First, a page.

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City, Country: Karachi, Pakistan

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Edu dept to include BB, others in syllabus
Karachi: The Sindh Education department has taken the decision to include the profiles of important personalities and their works along with major historical events in the syllabus.

Shaheed Benazir Bhutto, Zulfikar Ali Bhutto, G M Syed and Hosh Muhammad Sheedi are some of the personalities who would have chapters dedicated to them in textbooks.

The Sindh education ministry has directed the curriculum wing of the education department and concerned officials with recommendations to take appropriate steps in this regard so the policy can materialize.

Apart from personalities, important events like the case of Maulana Muhammad Ali Johar presented at Khaliqdina Hall, the resolution passed in the Sindh Assembly in the favour of the creation of Pakistan and other important events will, also be included in the text syllabus.

Education experts will be consulted for making the syllabus more in line with the modern times. The sources also said that a director will be appointed in the curriculum wing in this regard and soon a meeting will be called where high officials will take part and a decision will be taken.

Sindh Minister for Education Pir Mazhar-ul-Haq has confirmed the inclusion of personalities and their work in the text syllabus. He said that personalities that will be considered are the ones that have worked for the welfare of the people and the province so that the new generation would get to know the real value of these people. Daily Times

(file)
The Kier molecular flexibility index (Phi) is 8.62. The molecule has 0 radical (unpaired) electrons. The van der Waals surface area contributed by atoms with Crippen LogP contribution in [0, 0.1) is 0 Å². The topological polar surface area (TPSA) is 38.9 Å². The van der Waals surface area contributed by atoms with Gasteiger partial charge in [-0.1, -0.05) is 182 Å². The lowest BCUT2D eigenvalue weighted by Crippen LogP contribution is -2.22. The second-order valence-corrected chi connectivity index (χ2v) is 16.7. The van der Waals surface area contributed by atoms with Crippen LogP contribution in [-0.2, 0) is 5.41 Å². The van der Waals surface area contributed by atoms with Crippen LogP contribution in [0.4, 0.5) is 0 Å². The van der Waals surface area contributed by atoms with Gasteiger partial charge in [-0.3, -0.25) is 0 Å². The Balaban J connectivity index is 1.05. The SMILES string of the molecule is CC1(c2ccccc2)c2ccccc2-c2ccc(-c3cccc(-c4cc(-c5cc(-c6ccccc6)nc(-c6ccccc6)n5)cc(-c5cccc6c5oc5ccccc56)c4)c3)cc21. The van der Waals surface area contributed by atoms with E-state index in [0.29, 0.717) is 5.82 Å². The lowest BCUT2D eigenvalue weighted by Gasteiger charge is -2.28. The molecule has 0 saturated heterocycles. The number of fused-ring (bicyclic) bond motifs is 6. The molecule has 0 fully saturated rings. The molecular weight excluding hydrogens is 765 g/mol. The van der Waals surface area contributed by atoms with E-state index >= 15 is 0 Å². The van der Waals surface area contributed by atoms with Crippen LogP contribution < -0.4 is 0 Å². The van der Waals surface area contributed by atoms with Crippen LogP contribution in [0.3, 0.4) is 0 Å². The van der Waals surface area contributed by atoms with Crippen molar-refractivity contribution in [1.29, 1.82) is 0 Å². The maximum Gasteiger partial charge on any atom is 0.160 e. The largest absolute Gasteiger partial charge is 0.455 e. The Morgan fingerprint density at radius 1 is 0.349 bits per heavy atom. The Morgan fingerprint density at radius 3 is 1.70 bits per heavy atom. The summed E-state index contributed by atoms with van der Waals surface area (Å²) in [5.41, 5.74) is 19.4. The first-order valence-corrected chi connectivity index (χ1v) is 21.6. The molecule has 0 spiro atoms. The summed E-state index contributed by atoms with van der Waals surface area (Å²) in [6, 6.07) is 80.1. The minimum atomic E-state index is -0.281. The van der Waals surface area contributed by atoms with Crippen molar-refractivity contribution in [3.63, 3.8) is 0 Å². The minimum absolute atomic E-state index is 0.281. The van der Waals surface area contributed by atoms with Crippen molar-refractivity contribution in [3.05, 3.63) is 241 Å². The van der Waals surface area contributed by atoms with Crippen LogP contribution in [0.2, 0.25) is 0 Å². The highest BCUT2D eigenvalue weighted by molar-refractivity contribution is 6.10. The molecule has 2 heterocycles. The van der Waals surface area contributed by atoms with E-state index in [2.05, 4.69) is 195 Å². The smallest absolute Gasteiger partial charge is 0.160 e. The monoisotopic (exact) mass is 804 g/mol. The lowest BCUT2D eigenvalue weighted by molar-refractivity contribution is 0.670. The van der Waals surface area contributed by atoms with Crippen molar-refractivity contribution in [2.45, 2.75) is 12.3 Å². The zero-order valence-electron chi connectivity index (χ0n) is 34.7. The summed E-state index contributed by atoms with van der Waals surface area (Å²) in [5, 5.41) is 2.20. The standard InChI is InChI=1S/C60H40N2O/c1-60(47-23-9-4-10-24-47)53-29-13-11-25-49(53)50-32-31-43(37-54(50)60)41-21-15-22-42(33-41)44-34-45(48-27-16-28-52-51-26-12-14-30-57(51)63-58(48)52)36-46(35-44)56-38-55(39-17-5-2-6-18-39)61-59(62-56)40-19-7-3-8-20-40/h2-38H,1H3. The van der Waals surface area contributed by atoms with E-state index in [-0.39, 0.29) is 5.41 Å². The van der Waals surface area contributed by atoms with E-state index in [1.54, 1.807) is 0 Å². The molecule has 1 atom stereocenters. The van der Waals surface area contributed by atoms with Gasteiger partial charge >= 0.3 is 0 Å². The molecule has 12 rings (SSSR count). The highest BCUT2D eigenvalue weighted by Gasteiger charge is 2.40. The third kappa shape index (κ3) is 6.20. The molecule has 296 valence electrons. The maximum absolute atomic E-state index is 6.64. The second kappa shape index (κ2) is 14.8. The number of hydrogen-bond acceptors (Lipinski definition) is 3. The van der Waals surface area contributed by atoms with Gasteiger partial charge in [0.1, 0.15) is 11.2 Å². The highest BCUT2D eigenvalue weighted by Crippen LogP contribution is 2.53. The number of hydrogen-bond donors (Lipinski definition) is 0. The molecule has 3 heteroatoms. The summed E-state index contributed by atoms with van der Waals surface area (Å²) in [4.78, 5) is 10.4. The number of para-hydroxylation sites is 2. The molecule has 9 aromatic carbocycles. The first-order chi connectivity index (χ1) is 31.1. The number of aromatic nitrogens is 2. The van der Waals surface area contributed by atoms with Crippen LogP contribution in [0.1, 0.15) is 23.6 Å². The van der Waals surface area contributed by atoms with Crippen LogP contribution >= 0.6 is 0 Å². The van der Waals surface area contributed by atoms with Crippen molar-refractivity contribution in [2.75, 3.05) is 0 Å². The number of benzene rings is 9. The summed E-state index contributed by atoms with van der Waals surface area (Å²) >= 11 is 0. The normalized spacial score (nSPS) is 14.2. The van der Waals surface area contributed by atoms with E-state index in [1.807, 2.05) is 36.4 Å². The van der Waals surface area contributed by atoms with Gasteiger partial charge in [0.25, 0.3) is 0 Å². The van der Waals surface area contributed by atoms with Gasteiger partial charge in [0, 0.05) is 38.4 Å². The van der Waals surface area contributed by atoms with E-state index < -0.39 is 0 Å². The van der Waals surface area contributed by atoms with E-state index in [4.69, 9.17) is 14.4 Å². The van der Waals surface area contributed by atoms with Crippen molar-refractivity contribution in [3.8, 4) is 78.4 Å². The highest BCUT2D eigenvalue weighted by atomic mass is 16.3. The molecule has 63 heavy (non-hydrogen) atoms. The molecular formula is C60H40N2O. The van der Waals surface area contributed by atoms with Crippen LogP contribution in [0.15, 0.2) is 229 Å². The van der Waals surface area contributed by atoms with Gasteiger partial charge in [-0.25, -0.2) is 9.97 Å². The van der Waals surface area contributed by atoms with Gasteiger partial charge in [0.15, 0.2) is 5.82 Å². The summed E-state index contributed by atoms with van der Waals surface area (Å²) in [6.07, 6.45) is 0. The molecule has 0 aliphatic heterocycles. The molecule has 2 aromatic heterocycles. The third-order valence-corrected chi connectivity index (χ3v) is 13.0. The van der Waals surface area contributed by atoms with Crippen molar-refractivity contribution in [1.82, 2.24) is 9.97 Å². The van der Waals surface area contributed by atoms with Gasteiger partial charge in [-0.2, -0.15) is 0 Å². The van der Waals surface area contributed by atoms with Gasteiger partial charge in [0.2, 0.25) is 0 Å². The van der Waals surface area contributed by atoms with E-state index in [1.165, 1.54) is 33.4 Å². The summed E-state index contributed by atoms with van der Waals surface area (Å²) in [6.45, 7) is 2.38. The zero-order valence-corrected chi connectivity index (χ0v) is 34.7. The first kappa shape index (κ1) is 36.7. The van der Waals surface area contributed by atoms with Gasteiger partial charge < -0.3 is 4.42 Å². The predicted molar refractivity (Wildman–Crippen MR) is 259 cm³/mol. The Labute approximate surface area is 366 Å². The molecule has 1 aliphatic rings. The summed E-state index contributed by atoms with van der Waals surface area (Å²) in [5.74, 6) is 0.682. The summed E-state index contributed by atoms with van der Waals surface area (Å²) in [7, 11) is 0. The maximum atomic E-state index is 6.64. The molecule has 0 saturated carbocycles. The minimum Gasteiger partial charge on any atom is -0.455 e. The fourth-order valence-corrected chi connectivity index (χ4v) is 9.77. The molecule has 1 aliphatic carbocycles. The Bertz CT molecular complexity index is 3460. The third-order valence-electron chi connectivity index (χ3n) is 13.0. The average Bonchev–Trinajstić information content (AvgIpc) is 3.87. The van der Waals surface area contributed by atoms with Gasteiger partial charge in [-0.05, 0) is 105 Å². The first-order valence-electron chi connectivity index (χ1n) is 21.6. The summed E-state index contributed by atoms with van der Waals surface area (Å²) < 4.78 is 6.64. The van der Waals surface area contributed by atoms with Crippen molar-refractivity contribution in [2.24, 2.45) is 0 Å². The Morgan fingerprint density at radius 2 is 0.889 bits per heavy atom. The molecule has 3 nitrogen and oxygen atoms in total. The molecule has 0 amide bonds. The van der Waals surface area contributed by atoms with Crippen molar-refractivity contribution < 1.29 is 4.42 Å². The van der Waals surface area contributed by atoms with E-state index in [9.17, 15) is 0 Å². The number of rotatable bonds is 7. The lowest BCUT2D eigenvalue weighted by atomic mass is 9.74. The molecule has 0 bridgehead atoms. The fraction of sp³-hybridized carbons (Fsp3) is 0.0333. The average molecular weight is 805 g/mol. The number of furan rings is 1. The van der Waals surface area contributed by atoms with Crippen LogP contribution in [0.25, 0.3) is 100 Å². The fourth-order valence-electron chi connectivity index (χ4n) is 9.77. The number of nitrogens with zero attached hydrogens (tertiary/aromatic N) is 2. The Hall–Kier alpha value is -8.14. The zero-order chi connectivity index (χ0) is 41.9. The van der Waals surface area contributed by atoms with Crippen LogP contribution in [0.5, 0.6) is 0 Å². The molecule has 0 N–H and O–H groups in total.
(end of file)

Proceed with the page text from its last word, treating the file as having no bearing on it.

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Is selection for govt jobs credible?
Karachi: Interviews of hundreds of people from interior Sindh were conducted on Sunday at the Sindh Home Department for vacancies in the District Public Police Safety Commission. These candidates, however, were not hired even after passing through several tests and fulfilling the criteria.

Sources said that these interviews were a mere formality because after this process, a list of "selected" candidates will be provided to the authorities concerned for issuing job letters.

The officers took a whole day to conduct interviews at the Sindh Home Department. Most interviewees had come from Larkana and Sukkur after incurring huge expenses. None of them would be hired, though. It may be noted that the authorities had recently invited candidates for a similar exercise at the Civic Centre and other places but none of the candidates was hired, and the fate of these applicants remains unknown. The News

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Karachi University plans institute for printing education
Karachi: Plans are afoot to transform the University of Karachi's Bureau of Compilation, Composition and Translation (BCC&T) Press, which turned 50 in 2007, into a fully-fledged institute that would impart education pertaining to the printing process as well as the maintenance of rare and damaged books, it was learnt.